reported that pre-hospital diagnosis by electrocardiography, using a telemedicine link to the ambulance, took place 25 minutes before hospital diagnosis for a control group. Other studies indicated important clinical benefits through avoiding the unnecessary transfer of patients. For example, Goh and colleagues37
reported that the use of teleradiology in the management of neurosurgical patients reduced both numbers of transfers and adverse events during transfer and also increased the number of therapeutic measures before transfer was undertaken.
In most of the studies, effectiveness was defined in clinical terms. Only 2 studies17,29
included standardized HRQOL measures. No studies employed quality-adjusted life-year (QALY) calculations. Given the diversity of the studies in terms of design, topics covered, populations and health care settings, calculation of a notional average for effect size was not feasible. Indications of effect sizes for some of the studies are given in .
Few comprehensive economic analyses were included in the articles. The analyses mainly measured direct medical costs, although some kind of estimation of transportation costs was included in 25 studies. Indirect costs were assessed in 4 studies,22,34,53,59
incremental cost analysis was performed in one18
and cost-effectiveness ratios were also calculated in one.28
Discounting of costs was included in 7 studies,18,20,22,34,39,52,58
and 14 included some kind of sensitivity analysis or break-even analysis of the study results.
Most of the economic analyses were variants of cost analysis. Cost–benefit analysis was said to have been carried out in 3 studies.13,41,52
However, these were methodologically more like cost-analysis studies, because the benefits were estimated as savings (mainly the cost of travel) compared with the conventional alternative.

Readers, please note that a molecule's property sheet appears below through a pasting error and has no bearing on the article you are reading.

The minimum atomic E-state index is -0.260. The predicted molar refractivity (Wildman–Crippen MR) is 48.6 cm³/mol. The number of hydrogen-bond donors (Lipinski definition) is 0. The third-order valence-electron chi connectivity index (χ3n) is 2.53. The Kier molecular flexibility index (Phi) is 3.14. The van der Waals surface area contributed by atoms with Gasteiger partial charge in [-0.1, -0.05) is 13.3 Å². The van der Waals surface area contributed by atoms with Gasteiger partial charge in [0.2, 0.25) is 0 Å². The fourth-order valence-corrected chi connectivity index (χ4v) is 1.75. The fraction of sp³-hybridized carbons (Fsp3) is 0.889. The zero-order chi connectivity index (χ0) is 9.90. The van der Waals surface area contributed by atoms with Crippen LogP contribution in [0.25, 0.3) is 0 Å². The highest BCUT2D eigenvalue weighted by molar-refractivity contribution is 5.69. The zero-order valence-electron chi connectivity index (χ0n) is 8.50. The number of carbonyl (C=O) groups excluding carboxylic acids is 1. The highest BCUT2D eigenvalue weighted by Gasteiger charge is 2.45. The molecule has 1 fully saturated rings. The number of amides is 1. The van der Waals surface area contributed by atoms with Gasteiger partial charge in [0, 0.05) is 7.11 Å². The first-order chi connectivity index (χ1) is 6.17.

Demonstrated savings in costs of transportation varied considerably among the different health care situations described in the papers, from a 40% reduction to no savings as a result of telemedicine. Three of 4 studies of the transmission of diagnostic images indicated that telemedicine was more costly than the cheapest alternative.42,54,59
Economic analyses have mostly shown that teleradiology, especially transmission of CT images, can be cost-saving, although one of the studies, which was of good quality, did not find this to be the case.34
An important contribution to the discussion about the cost-effectiveness of teleradiology is the study by Bergmo,39
which explicitly provides a measure of the workload that has to be exceeded in order to achieve cost savings by using teleradiology (break-even analysis). A similar study, also undertaken by Bergmo, has shown that specialist consultations in the field of otorhinolaryngology can be performed in a cost-saving way when the workload exceeds a certain number of patients.18
Pilot projects in telepsychiatry, the provision of orthopedic and dermatology services via telemedicine and the evaluation of the costs and benefits of a prison telemedicine program used a similar approach.22,23,47
Such studies that give a clear number needed to treat by the telemedicine option are helpful for decision-makers when faced with the question of whether or not to start a new telemedicine service. Teledermatology, with short distances (26 km) between sites, appeared not to be cost-saving in one study.52
The quality of the economic analysis in the papers was relatively low, with a few exceptions. The papers by Bergmo,18,39
Agha and colleagues,59
Stensland and colleagues,22
Halvorsen and colleagues34
and Wootton and colleagues52
provide examples of better-quality economic studies. The costs included varied significantly among studies, so that comparison of the cost estimates may not be feasible in many cases. There were also several economic studies that did not give detailed information about the empirical background of the costs or benefits, or both, included in the calculations. These studies were excluded from the review. For example, we excluded a teleradiology cost–benefit analysis,60
because the theoretically good economic model did not make use of the empirical cost and benefit estimations made at specific sites by the study group.